It wasn’t surprising reading. The clashes and estrangements of the three men – Crosby, Nash and Stephen Stills – from one another over the years (and the same with the occasional fourth, Neil Young) are long the stuff of newspaper, tabloid and blogpost headlines. It’s been a dysfunctional family for years, one that occasionally gathered to make music, some of it great. The fact that the dysfunction has finally outweighed the benefits makes me wonder, honestly, how someone’s limits weren’t reached long ago.

The news of Nash’s pronouncement wasn’t something I planned to mention here. But this morning, I asked the RealPlayer to find me tracks recorded in April, wondering if I were lucky enough to find something recorded on some April 1 years ago. And the RealPlayer gave me, among many other tracks, an unreleased version of “Taken At All,” a song written by Crosby and Nash and released in a country-folk version on the duo’s 1976 album Whistling Down The Wire.

The unreleased version showed up on the 1991 box set CSN, credited to Crosby, Stills, Nash & Young, and it was recorded at Criteria Studios in Miami on April 1, 1976, forty years ago today, which makes for a nice accident of timing.

This is me. Can you take another look?
Did I see you looking blindly at your book?
Is it all that you thought, that you thought it took?
Can it be taken, taken at all?

Were you looking for signs along the way?
Can you see by your lonely light of day?
Is this road really the only way?
Can this road be taken, taken at all.

We lost it on the highway
Down the dotted line
You were going your way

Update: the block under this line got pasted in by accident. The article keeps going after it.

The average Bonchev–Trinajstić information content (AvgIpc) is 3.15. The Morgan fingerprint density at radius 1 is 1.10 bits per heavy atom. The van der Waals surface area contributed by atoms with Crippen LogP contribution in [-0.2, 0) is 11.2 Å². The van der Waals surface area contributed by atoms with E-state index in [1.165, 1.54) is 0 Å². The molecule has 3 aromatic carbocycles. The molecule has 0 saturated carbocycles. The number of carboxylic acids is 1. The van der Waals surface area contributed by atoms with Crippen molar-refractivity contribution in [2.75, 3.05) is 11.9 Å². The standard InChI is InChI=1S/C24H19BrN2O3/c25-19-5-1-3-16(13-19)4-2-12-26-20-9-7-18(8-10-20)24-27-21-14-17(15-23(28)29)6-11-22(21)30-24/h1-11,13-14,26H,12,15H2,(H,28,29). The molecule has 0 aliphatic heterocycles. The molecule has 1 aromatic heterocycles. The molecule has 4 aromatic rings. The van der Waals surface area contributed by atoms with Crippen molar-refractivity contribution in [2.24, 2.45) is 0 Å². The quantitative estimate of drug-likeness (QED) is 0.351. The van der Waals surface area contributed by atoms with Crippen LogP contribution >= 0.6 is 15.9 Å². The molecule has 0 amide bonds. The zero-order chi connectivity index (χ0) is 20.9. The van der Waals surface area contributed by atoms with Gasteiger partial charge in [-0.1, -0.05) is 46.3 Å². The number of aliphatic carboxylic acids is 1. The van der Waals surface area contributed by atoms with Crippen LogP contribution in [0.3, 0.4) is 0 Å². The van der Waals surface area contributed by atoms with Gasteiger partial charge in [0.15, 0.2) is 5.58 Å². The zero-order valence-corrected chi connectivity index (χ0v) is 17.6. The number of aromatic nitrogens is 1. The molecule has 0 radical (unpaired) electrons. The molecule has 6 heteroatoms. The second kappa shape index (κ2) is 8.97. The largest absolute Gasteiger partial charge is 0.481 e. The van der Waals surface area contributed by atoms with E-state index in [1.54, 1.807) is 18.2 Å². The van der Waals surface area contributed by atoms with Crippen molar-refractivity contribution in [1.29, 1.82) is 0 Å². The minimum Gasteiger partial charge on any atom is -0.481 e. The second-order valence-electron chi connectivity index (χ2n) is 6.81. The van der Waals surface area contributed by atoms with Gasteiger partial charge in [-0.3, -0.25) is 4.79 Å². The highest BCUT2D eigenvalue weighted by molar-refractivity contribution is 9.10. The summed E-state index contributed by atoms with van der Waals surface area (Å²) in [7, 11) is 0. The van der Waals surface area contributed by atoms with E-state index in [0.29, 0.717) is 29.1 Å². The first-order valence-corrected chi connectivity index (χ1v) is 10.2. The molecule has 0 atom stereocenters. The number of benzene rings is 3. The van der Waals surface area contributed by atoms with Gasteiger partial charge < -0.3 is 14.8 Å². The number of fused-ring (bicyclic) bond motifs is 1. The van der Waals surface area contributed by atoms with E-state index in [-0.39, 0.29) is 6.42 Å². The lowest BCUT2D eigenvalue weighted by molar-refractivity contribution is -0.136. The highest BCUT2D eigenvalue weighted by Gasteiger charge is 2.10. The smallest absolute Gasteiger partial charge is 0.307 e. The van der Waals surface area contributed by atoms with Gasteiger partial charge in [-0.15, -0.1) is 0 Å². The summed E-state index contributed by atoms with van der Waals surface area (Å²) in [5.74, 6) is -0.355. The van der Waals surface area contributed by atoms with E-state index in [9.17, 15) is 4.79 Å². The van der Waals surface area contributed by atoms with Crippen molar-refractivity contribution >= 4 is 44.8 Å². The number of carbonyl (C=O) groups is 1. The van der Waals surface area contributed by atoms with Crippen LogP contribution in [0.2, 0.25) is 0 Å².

I was going mine

We lost it on the highway
Things were out of sight
You were going your way
Trying to make a light (along the way)

Can you see by your lonely light of day?
Is this road really the only way?
Can this road be taken, taken at all?
Can this road be taken, taken at all?

‘The Many-Colored Beast . . .’

March 16, 2016

Forty-five years ago this week, as I was entering the home stretch of my senior year of high school, the top three spots in the Billboard Hot 100 were occupied by Janis Joplin (“Me and Bobby McGee”), Tom Jones (“She’s a Lady”) and the Temptations (“Just My Imagination [Running Away With Me]”).

None of those really spoke to me, nor did much else in the Top 40 at the time, but I was still listening late every evening in my room. Early portions of the evenings were taken up at the time by keeping the scorebook at St. Cloud Tech High wrestling matches; by rehearsals and eventually performances of Don’t Drink The Water, the spring play at Tech; and by plenty of table-top hockey.

How much hockey? Rick, Rob and I had decided during the autumn that we would try to play a full 76-game schedule for our twelve-team league (the NHL’s Original Six and its first six expansion teams). That would have come to 456 games. By the time March rolled around, we realized that we weren’t going to finish the task. So we trimmed the schedule to 52 games per team, which still accounted for a pretty impressive total of 312 games (not counting the playoffs, which went around 40 games).

(It’s remarkable what’s stayed in my head over the years. Rob was clearly the best player that season: His St. Louis Blues were 36-8-8, and his New York Rangers were 30-10-12 and won the Stanley Cup.)

And there was music from the stereo as the games went on in the basement rec room. The two brothers would occasionally bring one or two albums with them, but usually, the music came from my slowly growing library: Seven Beatles albums (Beatles ’65, Let It Be, Sgt. Pepper, Magical Mystery Tour, Hey Jude, Revolver, and the White Album), Chicago’s second album, the 5th Dimension’s Aquarius, The Band’s self-titled second album, Best of Bee Gees, and an album that was becoming a favorite (and remains so to this day although it never seems to make those Top Ten lists I occasionally put together): Crosby, Stills, Nash & Young’s Déjà Vu.